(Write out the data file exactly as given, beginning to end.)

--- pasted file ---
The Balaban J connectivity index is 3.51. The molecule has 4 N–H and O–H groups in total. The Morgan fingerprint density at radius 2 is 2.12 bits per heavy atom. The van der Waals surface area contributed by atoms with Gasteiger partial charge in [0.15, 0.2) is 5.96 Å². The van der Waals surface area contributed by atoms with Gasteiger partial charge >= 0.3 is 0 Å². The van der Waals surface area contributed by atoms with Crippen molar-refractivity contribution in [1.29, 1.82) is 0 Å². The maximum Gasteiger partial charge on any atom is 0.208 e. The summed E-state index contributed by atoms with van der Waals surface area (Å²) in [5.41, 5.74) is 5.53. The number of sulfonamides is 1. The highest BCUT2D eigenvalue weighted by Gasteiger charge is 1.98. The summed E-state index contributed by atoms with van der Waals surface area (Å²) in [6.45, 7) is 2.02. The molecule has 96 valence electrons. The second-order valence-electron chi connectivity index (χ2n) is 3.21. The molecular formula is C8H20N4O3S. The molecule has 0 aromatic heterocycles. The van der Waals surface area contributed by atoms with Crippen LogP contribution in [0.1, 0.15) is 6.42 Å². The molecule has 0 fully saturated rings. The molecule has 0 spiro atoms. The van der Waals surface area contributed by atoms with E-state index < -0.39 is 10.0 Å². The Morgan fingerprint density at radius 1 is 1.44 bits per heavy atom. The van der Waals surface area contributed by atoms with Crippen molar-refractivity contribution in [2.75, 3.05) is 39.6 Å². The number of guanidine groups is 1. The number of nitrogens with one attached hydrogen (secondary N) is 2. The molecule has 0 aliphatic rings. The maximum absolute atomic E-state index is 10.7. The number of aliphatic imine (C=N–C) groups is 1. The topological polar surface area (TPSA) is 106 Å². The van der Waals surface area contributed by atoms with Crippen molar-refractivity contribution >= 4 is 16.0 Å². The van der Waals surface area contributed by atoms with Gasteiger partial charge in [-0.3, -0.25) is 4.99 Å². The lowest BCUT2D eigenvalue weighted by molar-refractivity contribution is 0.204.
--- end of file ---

The Balaban J connectivity index is 3.51. The molecule has 4 N–H and O–H groups in total. The Morgan fingerprint density at radius 2 is 2.12 bits per heavy atom. The van der Waals surface area contributed by atoms with Gasteiger partial charge in [0.15, 0.2) is 5.96 Å². The van der Waals surface area contributed by atoms with Gasteiger partial charge >= 0.3 is 0 Å². The van der Waals surface area contributed by atoms with Crippen molar-refractivity contribution in [1.29, 1.82) is 0 Å². The maximum Gasteiger partial charge on any atom is 0.208 e. The summed E-state index contributed by atoms with van der Waals surface area (Å²) in [5.41, 5.74) is 5.53. The number of sulfonamides is 1. The highest BCUT2D eigenvalue weighted by Gasteiger charge is 1.98. The summed E-state index contributed by atoms with van der Waals surface area (Å²) in [6.45, 7) is 2.02. The molecule has 96 valence electrons. The second-order valence-electron chi connectivity index (χ2n) is 3.21. The molecular formula is C8H20N4O3S. The molecule has 0 aromatic heterocycles. The van der Waals surface area contributed by atoms with Crippen LogP contribution in [0.1, 0.15) is 6.42 Å². The molecule has 0 fully saturated rings. The molecule has 0 spiro atoms. The van der Waals surface area contributed by atoms with E-state index < -0.39 is 10.0 Å². The Morgan fingerprint density at radius 1 is 1.44 bits per heavy atom. The van der Waals surface area contributed by atoms with Crippen molar-refractivity contribution in [2.75, 3.05) is 39.6 Å². The number of guanidine groups is 1. The number of nitrogens with one attached hydrogen (secondary N) is 2. The molecule has 0 aliphatic rings. The maximum absolute atomic E-state index is 10.7. The number of aliphatic imine (C=N–C) groups is 1. The topological polar surface area (TPSA) is 106 Å². The van der Waals surface area contributed by atoms with Crippen molar-refractivity contribution >= 4 is 16.0 Å². The van der Waals surface area contributed by atoms with Gasteiger partial charge in [-0.3, -0.25) is 4.99 Å². The lowest BCUT2D eigenvalue weighted by molar-refractivity contribution is 0.204.